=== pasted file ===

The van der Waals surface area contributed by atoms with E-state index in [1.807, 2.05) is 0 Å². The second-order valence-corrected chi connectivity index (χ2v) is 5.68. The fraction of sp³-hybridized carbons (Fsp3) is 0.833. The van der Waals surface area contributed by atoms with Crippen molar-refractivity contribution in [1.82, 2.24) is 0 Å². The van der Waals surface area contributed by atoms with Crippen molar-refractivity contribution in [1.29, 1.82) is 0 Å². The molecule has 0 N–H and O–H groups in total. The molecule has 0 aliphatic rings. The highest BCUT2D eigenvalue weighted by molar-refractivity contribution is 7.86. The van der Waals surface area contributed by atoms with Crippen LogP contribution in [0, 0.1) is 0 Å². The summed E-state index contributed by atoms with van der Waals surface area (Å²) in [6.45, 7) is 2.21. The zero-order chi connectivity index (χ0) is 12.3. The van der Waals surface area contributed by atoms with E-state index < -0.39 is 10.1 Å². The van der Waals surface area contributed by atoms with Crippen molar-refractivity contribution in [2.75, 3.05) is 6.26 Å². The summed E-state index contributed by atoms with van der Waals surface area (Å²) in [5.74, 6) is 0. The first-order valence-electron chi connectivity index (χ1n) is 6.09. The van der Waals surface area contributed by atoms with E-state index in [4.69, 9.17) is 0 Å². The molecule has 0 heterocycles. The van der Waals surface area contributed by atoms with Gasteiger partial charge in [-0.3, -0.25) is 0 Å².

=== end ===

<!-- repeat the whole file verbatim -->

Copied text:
The van der Waals surface area contributed by atoms with E-state index in [1.807, 2.05) is 0 Å². The second-order valence-corrected chi connectivity index (χ2v) is 5.68. The fraction of sp³-hybridized carbons (Fsp3) is 0.833. The van der Waals surface area contributed by atoms with Crippen molar-refractivity contribution in [1.82, 2.24) is 0 Å². The van der Waals surface area contributed by atoms with Crippen molar-refractivity contribution in [1.29, 1.82) is 0 Å². The molecule has 0 N–H and O–H groups in total. The molecule has 0 aliphatic rings. The highest BCUT2D eigenvalue weighted by molar-refractivity contribution is 7.86. The van der Waals surface area contributed by atoms with Crippen LogP contribution in [0, 0.1) is 0 Å². The summed E-state index contributed by atoms with van der Waals surface area (Å²) in [6.45, 7) is 2.21. The zero-order chi connectivity index (χ0) is 12.3. The van der Waals surface area contributed by atoms with E-state index < -0.39 is 10.1 Å². The van der Waals surface area contributed by atoms with Crippen molar-refractivity contribution in [2.75, 3.05) is 6.26 Å². The summed E-state index contributed by atoms with van der Waals surface area (Å²) in [5.74, 6) is 0. The first-order valence-electron chi connectivity index (χ1n) is 6.09. The van der Waals surface area contributed by atoms with E-state index in [4.69, 9.17) is 0 Å². The molecule has 0 heterocycles. The van der Waals surface area contributed by atoms with Gasteiger partial charge in [-0.3, -0.25) is 0 Å².